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How to engineer a financial gallows

Turkey’s idiosyncratic form of financial engineering involved the creation of a web of corruption linking the governing elite, through the state banks, to its cronies. The private banks fed well off the massive government debt this generated. Then, in February, they hit the wall in a liquidity crisis that lopped more than 30% off the value of the Turkish lira.


In November last year the general manager of the state-owned Halk Bankasi, Yenal Ansen, appeared on a television programme where viewers are invited to take part by submitting their questions via fax.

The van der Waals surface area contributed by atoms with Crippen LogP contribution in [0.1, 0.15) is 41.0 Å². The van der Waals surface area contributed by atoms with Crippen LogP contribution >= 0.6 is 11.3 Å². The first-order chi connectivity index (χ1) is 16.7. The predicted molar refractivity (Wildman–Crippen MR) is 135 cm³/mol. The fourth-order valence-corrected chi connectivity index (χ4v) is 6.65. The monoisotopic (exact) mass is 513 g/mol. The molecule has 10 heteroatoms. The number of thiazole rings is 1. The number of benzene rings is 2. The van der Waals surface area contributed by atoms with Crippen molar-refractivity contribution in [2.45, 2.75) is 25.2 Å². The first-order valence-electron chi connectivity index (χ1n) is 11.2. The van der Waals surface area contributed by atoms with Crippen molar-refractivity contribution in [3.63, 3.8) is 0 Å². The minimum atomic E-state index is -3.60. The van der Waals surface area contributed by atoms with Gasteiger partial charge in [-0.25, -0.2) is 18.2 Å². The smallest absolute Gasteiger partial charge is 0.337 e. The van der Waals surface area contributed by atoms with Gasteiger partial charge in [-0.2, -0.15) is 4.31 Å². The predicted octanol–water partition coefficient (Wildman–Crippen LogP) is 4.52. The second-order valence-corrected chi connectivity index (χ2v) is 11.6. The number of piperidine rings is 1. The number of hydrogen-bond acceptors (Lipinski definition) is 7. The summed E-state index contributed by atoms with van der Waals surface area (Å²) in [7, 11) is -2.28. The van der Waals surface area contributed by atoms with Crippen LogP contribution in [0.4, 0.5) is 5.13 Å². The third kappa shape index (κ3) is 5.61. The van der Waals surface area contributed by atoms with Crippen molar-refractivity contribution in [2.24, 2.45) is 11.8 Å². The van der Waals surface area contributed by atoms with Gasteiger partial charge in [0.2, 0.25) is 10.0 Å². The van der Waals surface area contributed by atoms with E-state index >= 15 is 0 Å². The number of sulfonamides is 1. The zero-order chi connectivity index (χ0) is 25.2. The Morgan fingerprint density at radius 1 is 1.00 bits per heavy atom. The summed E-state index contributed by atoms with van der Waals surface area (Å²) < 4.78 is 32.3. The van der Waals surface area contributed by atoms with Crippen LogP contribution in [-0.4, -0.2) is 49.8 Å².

The fax machine started whirring and ejected a page containing six questions. The fax was signed by two government inspectors, the secretary general of the State Inspectors Association, Atalay Erguven, and its chairman, Fazli Koksal. They asked Ansen if it was true that he was on trial for allegedly authorizing illegal loans. They also wanted to know if it was true that Halk Bankasi's 1998 non-performing loan portfolio had exceeded $1 billion, including loans granted to banks that soon afterwards became insolvent.

The interviewer passed the fax to Ansen without reading it out to the audience. Ansen glanced at it and, without answering the questions, put it into his pocket.

The following day Halk Bankasi lodged a complaint and the inspectors were charged with revealing bank secrets, an offence punishable by imprisonment.

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